As the Sun drops from sight this evening, and the bright blue sky fades to the pastel shades of late twilight, the Moon will pop into view high in the south. It looks like somebody sliced it like a ripe melon, with a clean line down the middle.
That line indicates the Moon is at first quarter -- it's one-quarter of the way through its month-long cycle of phases. If you drew lines from Earth to the Moon and Sun, they'd form a 90-degree angle. At that angle, sunlight illuminates exactly half of the lunar hemisphere that faces our way, so half is in sunlight, the other half in shadow.
There's quite a difference in those two halves. On the dayside, temperatures can climb to around 250 degrees Fahrenheit. And at night, they plummet to 200 below zero. This extreme range has been tough on spacecraft that have landed on the Moon; more about that tomorrow.
The difference is so large in part because the Moon has no atmosphere. On Earth, clouds in the atmosphere reflect a lot of sunlight back into space, so the surface doesn't get too hot. And at night, the atmosphere acts like a blanket, preventing heat from the surface from escaping into space. The atmosphere also distributes heat around the planet, so Earth doesn't experience such great extremes of heat and cold.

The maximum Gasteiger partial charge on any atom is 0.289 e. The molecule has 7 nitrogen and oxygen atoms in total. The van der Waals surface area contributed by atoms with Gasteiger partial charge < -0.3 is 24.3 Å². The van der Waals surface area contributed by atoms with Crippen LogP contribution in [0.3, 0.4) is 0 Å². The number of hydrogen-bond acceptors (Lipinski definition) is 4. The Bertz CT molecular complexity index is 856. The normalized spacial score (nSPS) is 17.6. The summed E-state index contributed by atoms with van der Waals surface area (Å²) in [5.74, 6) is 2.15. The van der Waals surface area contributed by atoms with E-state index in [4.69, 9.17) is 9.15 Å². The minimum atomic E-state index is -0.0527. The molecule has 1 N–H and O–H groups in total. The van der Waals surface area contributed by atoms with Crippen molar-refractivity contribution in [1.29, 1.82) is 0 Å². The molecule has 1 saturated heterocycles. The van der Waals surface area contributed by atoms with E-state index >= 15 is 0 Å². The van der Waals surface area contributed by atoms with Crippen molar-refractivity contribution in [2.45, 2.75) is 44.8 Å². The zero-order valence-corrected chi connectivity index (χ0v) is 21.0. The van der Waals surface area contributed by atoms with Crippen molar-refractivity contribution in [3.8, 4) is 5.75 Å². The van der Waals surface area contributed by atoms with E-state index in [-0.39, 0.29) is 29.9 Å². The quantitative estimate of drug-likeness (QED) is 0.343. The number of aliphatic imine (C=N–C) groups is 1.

Incidentally, if you don't want to wait for sunset to watch the first-quarter Moon, you don't have to. It rises around midday, and climbs the eastern sky during the afternoon.
Script by Damond Benningfield, Copyright 2007
For more skywatching tips, astronomy news, and much more, read StarDate magazine.